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I think I have answered the following puzzle:


Under what conditions can you rotate the graph of a function about the origin, and still have the resulting graph being the graph of a function? If the graph of a function cannot be rotated about the origin without ceasing to be the graph of a function, might there be other points which could act as centre of rotation and preserve the property of being the graph of a function?

I think the answer is that the function has to be a line. Otherwise we can find an angle which lets us rotate the graph so that one $x$ maps to two $y$s.

Question: Is this correct? And if yes, how can I prove it?

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up vote 4 down vote accepted

For any set of points on the plane $\mathbb R^2$, there's at least one angle by which it can be rotated so that the result is not a graph of a function from $\mathbb R$ to $\mathbb R$.

Specifically, let $A$ and $B$ be any two distinct points in the set, and rotate the set so that the line $AB$ becomes vertical. Now the images of $A$ and $B$ share the same $x$ coordinate but have different $y$ coordinates, which contradicts the requirement that a function should map each $x$ value to a single $y$ value.

(If the set of points does not contain two distinct points, then it is either a singleton or empty; neither of these can be the graph of a function from $\mathbb R$ to $\mathbb R$ in any orientation.)

However, the question you quote doesn't explicitly say that the graph would have to remain a graph of a function under any rotation; instead, I'd read it as asking about whether, given a function $f: \mathbb R \to \mathbb R$ and an angle $\alpha$, the graph of $f$ rotated by $\alpha$ is a graph of some function $g: \mathbb R \to \mathbb R$.

This seems a more complicated question, although it's easy to find sufficient conditions: for example, $\alpha \equiv 0 \pmod{2\pi}$ obviously works for any $f$, and, as you note, for functions of the form $f(x) = ax + b$ any value of $\alpha$ except $\alpha \equiv \frac\pi 2 - \arctan a \pmod\pi$ will produce the graph of another function of the same form.

More generally, if $f$ is Lipschitz continuous with Lipschitz constant $K$, then its graph can be rotated by any angle of the form $\alpha + n\pi$, where $|\alpha| < \frac \pi 2 - \arctan K$ and $n$ is an integer, so that the result is still the graph of a function. In particular, the function $f(x) = \sin x$ mentioned by Henning is Lipschitz continuous with $K = 1$.

In fact, we can generalize this slightly:

Definition: We'll say a function $f: \mathbb R \to \mathbb R$ is $(J,K)$ skew Lipschitz continuous if there exist constants $J,K \in \mathbb R$ such that, for all distinct $x_1,x_2 \in \mathbb R$, $$J \le \frac{f(x_1)-f(x_2)}{x_1-x_2} \le K.$$ (In particular, any $K$-Lipschitz continuous function $f: \mathbb R \to \mathbb R$ is $(-K,K)$ skew Lipschitz continuous.)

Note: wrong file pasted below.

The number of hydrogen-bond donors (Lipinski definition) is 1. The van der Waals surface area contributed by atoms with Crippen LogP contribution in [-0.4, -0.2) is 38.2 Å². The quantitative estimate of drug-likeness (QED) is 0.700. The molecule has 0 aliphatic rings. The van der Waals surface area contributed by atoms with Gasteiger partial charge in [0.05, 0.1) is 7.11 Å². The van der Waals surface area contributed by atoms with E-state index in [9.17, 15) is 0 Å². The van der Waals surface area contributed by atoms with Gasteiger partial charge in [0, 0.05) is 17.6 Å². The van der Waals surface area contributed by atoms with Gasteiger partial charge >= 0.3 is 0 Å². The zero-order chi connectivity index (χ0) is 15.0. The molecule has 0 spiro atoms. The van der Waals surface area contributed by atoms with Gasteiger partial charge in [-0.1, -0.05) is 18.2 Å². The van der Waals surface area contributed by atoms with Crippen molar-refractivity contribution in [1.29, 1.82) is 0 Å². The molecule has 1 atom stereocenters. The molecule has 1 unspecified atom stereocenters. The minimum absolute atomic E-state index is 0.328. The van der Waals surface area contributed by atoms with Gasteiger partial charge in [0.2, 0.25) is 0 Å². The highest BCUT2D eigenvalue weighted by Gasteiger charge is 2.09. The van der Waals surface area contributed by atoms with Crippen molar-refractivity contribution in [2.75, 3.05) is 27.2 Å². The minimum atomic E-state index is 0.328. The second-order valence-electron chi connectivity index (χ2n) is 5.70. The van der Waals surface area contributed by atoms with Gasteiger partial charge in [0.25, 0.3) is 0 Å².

Claim: Rotating the graph of a $(J,K)$ skew Lipschitz continuous function by an angle $\alpha + n\pi$, where $$-\frac\pi2-\eta < \alpha < \frac\pi2-\theta$$ $\eta=\arctan J$, $\theta=\arctan K$ and $n$ is an integer, yields the graph of a $(J',K')$ skew Lipschitz function, where $J' = \tan(\alpha+n\pi+\eta)$ and $K'=\tan(\alpha+n\pi+\theta)$.

(Proof left as an exercise.)

I believe this is getting close to a sufficient and necessary condition, at least for continuous and differentiable functions, although there remain some edge cases to be taken care of: for instance, rotating the graph of a $(J,K)$ skew Lipschitz function $f$ by exactly $\alpha = \frac\pi2-\arctan K$ may or may not yield the graph of a function, even if $K$ is the smallest upper skew Lipschitz constant for $f$; it depends on whether the equality $\frac{f(x_1)-f(x_2)}{x_1-x_2}=K$ is ever actually attained, or only approached from below.

The second part of the question is easy to answer, though: the center of rotation does not matter. To see why, note that rotation around any point $A$ can be decomposed into translation of $A$ to the origin, rotation around the origin and translation of the origin back to $A$. And since the graph of a function remains the graph of a function under translation, only the rotation matters.

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Another interpretation of the question is whether there is some nontrivial angle the graph can be rotated and still stay a graph. This is somewhat more interesting than whether all angles work -- for example the graph of $\sin x$ can be rotated by up to $\pi/4$ and still stay a graph of something.

For the second part of the question note that rotation about a non-origin can always be decomposed into a rotation about the origin and a translation in the plane. Translations clearly don't change whether a set of points is the graph of some function.

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